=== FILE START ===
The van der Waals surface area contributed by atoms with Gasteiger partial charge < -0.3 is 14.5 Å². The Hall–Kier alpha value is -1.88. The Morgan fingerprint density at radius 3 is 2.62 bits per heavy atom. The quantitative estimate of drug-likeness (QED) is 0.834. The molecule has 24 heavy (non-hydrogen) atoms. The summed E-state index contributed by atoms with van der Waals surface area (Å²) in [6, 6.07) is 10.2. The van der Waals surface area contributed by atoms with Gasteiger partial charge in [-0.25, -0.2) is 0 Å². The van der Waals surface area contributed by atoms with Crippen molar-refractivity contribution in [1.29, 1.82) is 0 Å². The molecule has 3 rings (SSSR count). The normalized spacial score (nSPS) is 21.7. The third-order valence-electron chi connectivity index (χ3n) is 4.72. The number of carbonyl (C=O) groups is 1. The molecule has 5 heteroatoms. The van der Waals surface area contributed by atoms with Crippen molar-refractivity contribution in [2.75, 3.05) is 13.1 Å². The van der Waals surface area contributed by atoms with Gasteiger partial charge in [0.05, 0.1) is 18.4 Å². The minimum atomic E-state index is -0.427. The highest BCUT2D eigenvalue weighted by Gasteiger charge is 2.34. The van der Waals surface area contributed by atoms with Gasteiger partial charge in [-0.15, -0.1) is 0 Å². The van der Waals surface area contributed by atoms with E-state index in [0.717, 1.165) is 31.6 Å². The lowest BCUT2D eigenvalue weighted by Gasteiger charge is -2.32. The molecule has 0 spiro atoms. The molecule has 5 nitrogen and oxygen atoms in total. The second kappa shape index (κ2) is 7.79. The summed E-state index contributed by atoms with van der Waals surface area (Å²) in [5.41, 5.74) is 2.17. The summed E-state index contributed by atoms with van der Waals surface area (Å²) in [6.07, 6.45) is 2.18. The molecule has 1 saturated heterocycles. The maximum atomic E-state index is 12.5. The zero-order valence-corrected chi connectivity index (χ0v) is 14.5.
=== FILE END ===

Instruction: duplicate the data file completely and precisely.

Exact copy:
The van der Waals surface area contributed by atoms with Gasteiger partial charge < -0.3 is 14.5 Å². The Hall–Kier alpha value is -1.88. The Morgan fingerprint density at radius 3 is 2.62 bits per heavy atom. The quantitative estimate of drug-likeness (QED) is 0.834. The molecule has 24 heavy (non-hydrogen) atoms. The summed E-state index contributed by atoms with van der Waals surface area (Å²) in [6, 6.07) is 10.2. The van der Waals surface area contributed by atoms with Gasteiger partial charge in [-0.25, -0.2) is 0 Å². The van der Waals surface area contributed by atoms with Crippen molar-refractivity contribution in [1.29, 1.82) is 0 Å². The molecule has 3 rings (SSSR count). The normalized spacial score (nSPS) is 21.7. The third-order valence-electron chi connectivity index (χ3n) is 4.72. The number of carbonyl (C=O) groups is 1. The molecule has 5 heteroatoms. The van der Waals surface area contributed by atoms with Crippen molar-refractivity contribution in [2.75, 3.05) is 13.1 Å². The van der Waals surface area contributed by atoms with Gasteiger partial charge in [0.05, 0.1) is 18.4 Å². The minimum atomic E-state index is -0.427. The highest BCUT2D eigenvalue weighted by Gasteiger charge is 2.34. The van der Waals surface area contributed by atoms with Gasteiger partial charge in [-0.15, -0.1) is 0 Å². The van der Waals surface area contributed by atoms with E-state index in [0.717, 1.165) is 31.6 Å². The lowest BCUT2D eigenvalue weighted by Gasteiger charge is -2.32. The molecule has 0 spiro atoms. The molecule has 5 nitrogen and oxygen atoms in total. The second kappa shape index (κ2) is 7.79. The summed E-state index contributed by atoms with van der Waals surface area (Å²) in [5.41, 5.74) is 2.17. The summed E-state index contributed by atoms with van der Waals surface area (Å²) in [6.07, 6.45) is 2.18. The molecule has 1 saturated heterocycles. The maximum atomic E-state index is 12.5. The zero-order valence-corrected chi connectivity index (χ0v) is 14.5.